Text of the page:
This piece is part of a larger exploration in and development of a relationship between color and sound. While there is no literal aural equivalent of a color or chromatic equivalent of a sound (not to be confused with the term "chromatic" in music theory in reference to chromatic scales, for example), I am interested in equivalent, sensorial experiences.
The images used in this piece are derived from one of my sketchbooks and are used here to create an abstract landscape. The color of the images corresponds to the sound generated which, in turn, is generated by taking the colors frequency in THz and simply generating the sound in a range that we can actually hear (The colors in the visible spectrum have a frequency interval that ranges between ~ 430–750 THz, well beyond the range of human hearing—which is approximately 20-20,000 Hz). To widen the range a bit, I doubled and halved the frequency number so as to expand the frequency range into 8 octaves (when going beyond 8 octaves, the shifting of the tone becomes difficult to discern).
I shot the source video for this a while back after I gave my dog, Ruby, a bath. I chose a 12 second section section with several layers of video timed slightly differently than the others to see how the sound and the video would go out of sync (thinking about Steve Reich's work with tape loops and phases). What begins with a small terrier frantically trying to dry herself off on our unmade bed quickly evolves into an abstract display of flowing forms, color and sound that removes itself more and more from it's original context.
Untitled (Screech Owl), 2011
Untitled (Meadowlands), 2011
Untitled (Screech Owl II), 2011
This is based on a live performance I was involved in at the Museum of Contemporary Art in Chicago with the band Implodes, and Sydney Australia-based artist and computational designer Rene Christen back in November of 2010.
Using an application that Rene designed, I ran a live audio feed from a microphone that was placed in front of the band directly into my laptop. The application, which utilizes two monitors, used one as a canvas and the other the actual resulting, evolving composition that was projected as a backdrop for the band. On the canvas side, on the bottom the wave form from the audio feed was visible and divided into 256 sections. Each of these sections was a layer that could be selected and drawn on. The opacity of each layer was determined by the volume of the area selected. Above the wave form was the actual canvas area that was used to make the drawings using a digital drawing tablet. Additionally, there was an array of effects that could be applied and adjusted in real time (fades, blurs, passes, glows, etc).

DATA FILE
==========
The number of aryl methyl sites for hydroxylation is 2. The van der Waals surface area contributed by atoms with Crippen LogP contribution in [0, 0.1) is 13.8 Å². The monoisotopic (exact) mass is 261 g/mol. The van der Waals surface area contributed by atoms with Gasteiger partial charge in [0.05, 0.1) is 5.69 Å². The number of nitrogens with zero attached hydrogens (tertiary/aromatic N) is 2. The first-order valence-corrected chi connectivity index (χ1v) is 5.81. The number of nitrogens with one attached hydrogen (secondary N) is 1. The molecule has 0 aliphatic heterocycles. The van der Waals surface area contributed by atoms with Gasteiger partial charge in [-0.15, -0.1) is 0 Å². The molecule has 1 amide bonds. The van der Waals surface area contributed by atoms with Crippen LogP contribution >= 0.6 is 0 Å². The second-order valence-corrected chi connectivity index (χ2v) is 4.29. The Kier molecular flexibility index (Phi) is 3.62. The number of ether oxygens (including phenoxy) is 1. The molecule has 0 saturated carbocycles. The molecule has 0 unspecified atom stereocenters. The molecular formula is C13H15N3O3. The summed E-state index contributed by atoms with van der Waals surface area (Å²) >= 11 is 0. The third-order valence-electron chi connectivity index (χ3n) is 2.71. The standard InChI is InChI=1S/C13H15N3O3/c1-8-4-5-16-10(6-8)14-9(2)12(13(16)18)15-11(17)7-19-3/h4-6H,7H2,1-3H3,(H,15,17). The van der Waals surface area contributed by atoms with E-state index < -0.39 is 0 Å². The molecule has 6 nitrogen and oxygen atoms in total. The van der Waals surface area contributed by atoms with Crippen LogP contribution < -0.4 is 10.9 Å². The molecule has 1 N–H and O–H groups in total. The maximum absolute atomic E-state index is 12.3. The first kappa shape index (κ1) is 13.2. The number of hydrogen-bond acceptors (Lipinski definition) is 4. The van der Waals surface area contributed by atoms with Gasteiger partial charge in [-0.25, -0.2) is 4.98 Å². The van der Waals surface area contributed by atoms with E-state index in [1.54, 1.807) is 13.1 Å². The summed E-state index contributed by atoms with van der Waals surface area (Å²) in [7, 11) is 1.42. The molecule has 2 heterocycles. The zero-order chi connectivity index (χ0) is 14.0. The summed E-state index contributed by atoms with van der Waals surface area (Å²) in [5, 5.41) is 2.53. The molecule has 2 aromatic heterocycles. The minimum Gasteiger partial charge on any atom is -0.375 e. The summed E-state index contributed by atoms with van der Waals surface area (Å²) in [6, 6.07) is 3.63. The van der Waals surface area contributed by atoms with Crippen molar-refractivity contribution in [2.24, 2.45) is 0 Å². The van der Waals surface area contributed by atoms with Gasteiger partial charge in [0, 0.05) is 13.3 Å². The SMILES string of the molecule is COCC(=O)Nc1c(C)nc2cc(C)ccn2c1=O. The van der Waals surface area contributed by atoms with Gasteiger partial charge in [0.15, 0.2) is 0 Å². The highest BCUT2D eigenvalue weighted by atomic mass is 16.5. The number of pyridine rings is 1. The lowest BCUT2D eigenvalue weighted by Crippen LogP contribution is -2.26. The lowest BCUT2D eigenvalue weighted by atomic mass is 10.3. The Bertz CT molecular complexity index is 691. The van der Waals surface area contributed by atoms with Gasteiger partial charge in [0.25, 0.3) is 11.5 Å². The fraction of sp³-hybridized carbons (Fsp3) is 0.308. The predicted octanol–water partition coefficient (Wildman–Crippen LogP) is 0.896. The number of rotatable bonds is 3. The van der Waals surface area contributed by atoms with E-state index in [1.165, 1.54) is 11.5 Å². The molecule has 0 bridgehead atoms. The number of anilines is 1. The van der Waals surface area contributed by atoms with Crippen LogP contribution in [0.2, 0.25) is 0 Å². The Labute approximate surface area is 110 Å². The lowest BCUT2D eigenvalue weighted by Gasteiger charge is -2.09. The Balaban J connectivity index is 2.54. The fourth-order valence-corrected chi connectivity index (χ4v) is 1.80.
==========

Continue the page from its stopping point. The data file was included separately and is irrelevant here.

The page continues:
This was created using a song called Screech Owl, featured on Implodes new release, Black Earth on Kranky Records.
These are all drawings from one of my sketchbooks that I brought along with me while traveling for work. Mostly these were all drawn in airports, on airplanes, in hotels, bars, and restaurants. A few of these ended up in a show I did in Columbus with my friends Sarah Weinstock and Elizabeth Gerdeman at Skylab called "Means to No End."
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Untitled (Six Color Study), 2011
This is the result of some experimentation I've been doing with some ideas concerning the relationship between color and sound. Where most of my work incorporates some of my drawing, with this I just wanted to play with some simple elements and see what came out on the other end.
The sound is based on the frequency of colors that are used in each piece. The colors in the visible spectrum have a frequency interval that ranges between ~ 430–750 THz, well beyond the range of human hearing (which is approximately 20-20,000 Hz). For the sound, I just started with a sine wave that just used hertz instead of terahertz.
Each animated layer in the (red, orange, green, and blue) is comprised of 10 layers representing 10
octaves of sound. This was achieved by either incrementally dividing or multiplying the numbers by two until they reached their minimum or maximum level within the audible range.
Untitled (Violet), 2011
This is just a test run for some ideas concerning the relationship between color and sound that I'm thinking about in my animation work and using sound outside of the structure of a western musical scale. The color violet has a frequency interval of ~ 670–750 THz, well beyond the range of human hearing (which is approximately 20-20,000 Hz). For the sound, I just started with a sine wave that varied between 670 and 750 Hz. I wanted each layer in the animation to be represented by an octave of the sound so I either incrementally divided or multiplied the numbers by two until they reached their minimum or maximum range within the audible range. I ended up with ten octaves which meant that I would have ten layers within the composition.